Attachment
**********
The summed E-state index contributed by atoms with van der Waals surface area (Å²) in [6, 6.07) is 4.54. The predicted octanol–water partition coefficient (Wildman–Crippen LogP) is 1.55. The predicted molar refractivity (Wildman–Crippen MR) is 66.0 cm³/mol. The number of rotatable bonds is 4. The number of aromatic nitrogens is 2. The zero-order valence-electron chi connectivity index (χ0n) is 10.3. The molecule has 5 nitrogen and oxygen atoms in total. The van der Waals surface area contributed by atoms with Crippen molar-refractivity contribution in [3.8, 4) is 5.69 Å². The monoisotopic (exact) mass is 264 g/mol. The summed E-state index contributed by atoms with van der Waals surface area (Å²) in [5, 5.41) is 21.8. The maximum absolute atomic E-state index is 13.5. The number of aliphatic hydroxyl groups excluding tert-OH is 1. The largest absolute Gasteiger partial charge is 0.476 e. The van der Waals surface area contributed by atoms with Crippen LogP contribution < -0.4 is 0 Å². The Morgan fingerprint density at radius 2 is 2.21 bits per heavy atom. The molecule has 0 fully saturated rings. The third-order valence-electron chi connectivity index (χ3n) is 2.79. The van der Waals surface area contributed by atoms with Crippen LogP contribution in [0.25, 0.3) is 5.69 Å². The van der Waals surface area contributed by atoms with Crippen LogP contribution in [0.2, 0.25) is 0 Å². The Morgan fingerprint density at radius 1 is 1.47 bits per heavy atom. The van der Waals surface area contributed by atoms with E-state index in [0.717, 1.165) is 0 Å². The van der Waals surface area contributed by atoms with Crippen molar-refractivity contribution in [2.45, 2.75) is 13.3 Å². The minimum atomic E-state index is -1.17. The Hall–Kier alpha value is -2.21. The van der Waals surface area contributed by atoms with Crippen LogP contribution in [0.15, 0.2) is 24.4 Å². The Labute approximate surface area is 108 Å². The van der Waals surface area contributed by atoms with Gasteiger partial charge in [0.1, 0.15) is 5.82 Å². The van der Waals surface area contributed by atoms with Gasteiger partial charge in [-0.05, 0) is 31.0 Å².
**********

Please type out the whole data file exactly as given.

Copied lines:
The summed E-state index contributed by atoms with van der Waals surface area (Å²) in [6, 6.07) is 4.54. The predicted octanol–water partition coefficient (Wildman–Crippen LogP) is 1.55. The predicted molar refractivity (Wildman–Crippen MR) is 66.0 cm³/mol. The number of rotatable bonds is 4. The number of aromatic nitrogens is 2. The zero-order valence-electron chi connectivity index (χ0n) is 10.3. The molecule has 5 nitrogen and oxygen atoms in total. The van der Waals surface area contributed by atoms with Crippen molar-refractivity contribution in [3.8, 4) is 5.69 Å². The monoisotopic (exact) mass is 264 g/mol. The summed E-state index contributed by atoms with van der Waals surface area (Å²) in [5, 5.41) is 21.8. The maximum absolute atomic E-state index is 13.5. The number of aliphatic hydroxyl groups excluding tert-OH is 1. The largest absolute Gasteiger partial charge is 0.476 e. The van der Waals surface area contributed by atoms with Crippen LogP contribution < -0.4 is 0 Å². The Morgan fingerprint density at radius 2 is 2.21 bits per heavy atom. The molecule has 0 fully saturated rings. The third-order valence-electron chi connectivity index (χ3n) is 2.79. The van der Waals surface area contributed by atoms with Crippen LogP contribution in [0.25, 0.3) is 5.69 Å². The van der Waals surface area contributed by atoms with Crippen LogP contribution in [0.2, 0.25) is 0 Å². The Morgan fingerprint density at radius 1 is 1.47 bits per heavy atom. The van der Waals surface area contributed by atoms with E-state index in [0.717, 1.165) is 0 Å². The van der Waals surface area contributed by atoms with Crippen molar-refractivity contribution in [2.45, 2.75) is 13.3 Å². The minimum atomic E-state index is -1.17. The Hall–Kier alpha value is -2.21. The van der Waals surface area contributed by atoms with Crippen LogP contribution in [0.15, 0.2) is 24.4 Å². The Labute approximate surface area is 108 Å². The van der Waals surface area contributed by atoms with Gasteiger partial charge in [0.1, 0.15) is 5.82 Å². The van der Waals surface area contributed by atoms with Gasteiger partial charge in [-0.05, 0) is 31.0 Å².